Home Diagnostic Kits: Take One Test and Call the Doctor in the Morning

Pharmacy Times
Volume 0

Today, more and more consumers are taking control of their health and understanding the importance of early detection and treatment. The various types of home diagnostic tests that line the shelves of pharmacies are proof that people are health-conscious. Currently, the market for home testing kits stands at about $2.8 billion, compared with only $750 million in 1992.1 The FDA has approved home testing kits for analysis of more than 26 substances or for detecting conditions such as ovulation, pregnancy, diabetes, drug abuse, high cholesterol, and HIV 1 (Table).

At one time, the only home diagnostic tests available were for monitoring blood glucose, pregnancy detection, and ovulation prediction, but now the market is flooded with various types of diagnostic aids that monitor and diagnose illnesses. Many tests that once could be performed only in a doctor's office are now available directly to the consumer. In 2003, various new at-home tests were introduced to the market that included screening for urinary tract infections, digital pregnancy tests, and ovulation tests that use saliva instead of urine.

Infertility, Ovulation, and Pregnancy Testing

In 2003, ClearBlue Easy (Unipath Diagnostics Inc) marketed a digital pregnancy test that displays the word "pregnant" or "not pregnant" on the testing device, therefore eliminating error in the interpretation of the results. Also, various manufacturers marketed microscopes that utilize saliva to detect ovulation. These tests appear to be beneficial to females with irregular cycles. Other tests available for couples facing the obstacle of infertility allow males to test sperm concentration.

Cholesterol Testing

Cholesterol testing enables individuals to assess their cardiovascular risks and may motivate some people to modify unhealthy lifestyle habits and seek proper medical care from a physician. These tests, however, provide only total cholesterol level and not a complete lipid profile that distinguishes low-density lipoprotein (LDL) from high-density lipoprotein (HDL) rates. Some companies are presently working on a test that will measure HDL, LDL, and triglycerides separately.2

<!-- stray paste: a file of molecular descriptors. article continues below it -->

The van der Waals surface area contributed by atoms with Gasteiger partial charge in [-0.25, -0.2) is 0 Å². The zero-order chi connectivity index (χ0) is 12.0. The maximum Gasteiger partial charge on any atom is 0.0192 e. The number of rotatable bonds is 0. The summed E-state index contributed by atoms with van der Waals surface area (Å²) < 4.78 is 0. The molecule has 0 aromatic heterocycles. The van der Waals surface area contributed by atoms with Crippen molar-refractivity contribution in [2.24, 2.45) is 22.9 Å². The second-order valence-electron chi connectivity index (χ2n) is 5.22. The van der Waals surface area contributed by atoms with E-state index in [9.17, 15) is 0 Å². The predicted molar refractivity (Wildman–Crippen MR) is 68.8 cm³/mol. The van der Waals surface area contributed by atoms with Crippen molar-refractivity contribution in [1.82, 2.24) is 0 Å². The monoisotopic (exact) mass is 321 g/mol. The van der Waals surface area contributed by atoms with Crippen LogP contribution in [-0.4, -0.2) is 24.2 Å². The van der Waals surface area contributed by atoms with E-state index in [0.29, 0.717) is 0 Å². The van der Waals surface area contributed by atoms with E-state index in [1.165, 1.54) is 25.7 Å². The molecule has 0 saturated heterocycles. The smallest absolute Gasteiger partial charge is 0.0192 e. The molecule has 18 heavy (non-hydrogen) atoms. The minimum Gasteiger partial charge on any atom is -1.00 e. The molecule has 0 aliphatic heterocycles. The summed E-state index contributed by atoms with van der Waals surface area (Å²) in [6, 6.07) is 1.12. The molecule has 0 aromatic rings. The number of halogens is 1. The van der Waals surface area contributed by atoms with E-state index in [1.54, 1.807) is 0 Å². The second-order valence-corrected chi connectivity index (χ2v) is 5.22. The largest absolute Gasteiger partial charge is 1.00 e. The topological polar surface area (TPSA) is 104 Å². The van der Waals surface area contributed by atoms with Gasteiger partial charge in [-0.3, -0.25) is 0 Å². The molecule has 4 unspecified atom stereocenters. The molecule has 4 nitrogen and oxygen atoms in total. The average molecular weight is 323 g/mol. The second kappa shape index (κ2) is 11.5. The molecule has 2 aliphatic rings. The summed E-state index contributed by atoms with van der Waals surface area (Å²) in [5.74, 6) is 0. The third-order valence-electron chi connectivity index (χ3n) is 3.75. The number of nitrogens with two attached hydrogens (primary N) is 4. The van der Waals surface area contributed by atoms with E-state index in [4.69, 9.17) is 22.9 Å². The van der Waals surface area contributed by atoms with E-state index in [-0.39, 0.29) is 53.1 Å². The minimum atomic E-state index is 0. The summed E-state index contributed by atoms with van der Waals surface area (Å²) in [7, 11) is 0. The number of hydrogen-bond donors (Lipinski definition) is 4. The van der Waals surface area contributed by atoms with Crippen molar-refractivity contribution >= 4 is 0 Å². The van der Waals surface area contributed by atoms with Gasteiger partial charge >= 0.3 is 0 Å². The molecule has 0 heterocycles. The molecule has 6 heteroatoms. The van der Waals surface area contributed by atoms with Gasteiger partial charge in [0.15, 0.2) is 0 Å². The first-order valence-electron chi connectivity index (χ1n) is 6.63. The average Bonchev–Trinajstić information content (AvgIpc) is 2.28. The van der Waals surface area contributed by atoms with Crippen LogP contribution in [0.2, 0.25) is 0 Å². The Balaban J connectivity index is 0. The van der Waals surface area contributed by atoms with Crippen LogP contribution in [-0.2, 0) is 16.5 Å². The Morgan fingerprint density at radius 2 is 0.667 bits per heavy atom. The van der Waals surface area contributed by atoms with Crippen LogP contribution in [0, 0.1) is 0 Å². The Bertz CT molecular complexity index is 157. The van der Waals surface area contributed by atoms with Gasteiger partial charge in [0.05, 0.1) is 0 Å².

HIV Testing

In 1996, the FDA approved the first and only in-home HIV testing kit, the Home Access Express HIV-1 test system, manufactured by Home Access Health Corp. The blood sample is collected by the consumer and mailed to a laboratory with an identification number. The results are obtained from a trained counselor. Both pre- and post-counseling are available for all consumers.3

Benefits Versus Limitations of At-home Tests

The major advantages of at-home testing include privacy, convenience, expedient results, and low cost. Although these tests may be beneficial in a number of ways, they can have limitations that may cause serious health consequences for individuals who rely solely on them instead of following up with their physician. The tests are designed to help identify certain conditions and not to replace routine physician examinations.

Females who use home pregnancy tests can employ the results to obtain prenatal care earlier and possibly prevent problems in the pregnancy. Diabetics can monitor blood glucose levels on a routine basis, which aids in reducing the development of potential complications. These patients also can detect conditions that may be asymptomatic, such as hypercholesterolemia, thus enabling them to seek medical treatment and possibly prevent further complications.

Selecting a Home Diagnostic Kit

Because there is such an extensive array of diagnostic products on the market today, selecting the appropriate test may be overwhelming and confusing to consumers. The FDA classifies home-use test kits in 2 categories4:

  • Test Kits?the consumer collects the sample, performs the test, and reads the results
  • Collection Kits?the consumer collects the sample, mails it to a laboratory, and obtains the results via telephone

Selection should be based on complexity of the test procedure, ease of interpreting results, and cost. In the majority of test kits, results can be read after an indicator changes color. Because human error plays a crucial role in test results, it is recommended that consumers use kits with more than 1 test to ensure the validity of the results. Proper collection, storage, and shipment of specimens are crucial to obtaining accurate results. It is important for consumers to consult a health care professional, if needed, as well as the consumer help information found in most kits.

The Role of the Pharmacist

Pharmacists can play an integral role in patient care by helping the consumer make proper selections of test kits and by encouraging physician follow-up, especially if a consumer is uncertain about the accuracy of the pending test results. Although patients are becoming more aware of preventive health care measures, pharmacists have the ultimate responsibility to ensure that patients make the right choice, based on education tailored to the needs of each individual. Pharmacists should stress to their patients that the use of these tests always should be followed up with a physician's visit.

Because not all home diagnostic tests are regulated or approved by the FDA, consumers should protect themselves by referring to the following Web sites for a comprehensive listing of all FDA-approved home testing devices:






For a list of references, send a stamped, self-addressed envelope to: References Department, Attn. A. Stahl, Pharmacy Times, 241 Forsgate Drive, Jamesburg, NJ 08831; or send an e-mail request to: astahl@mwc.com.

Ms. Terrie is a clinical pharmacy writer based in Slidell, La.

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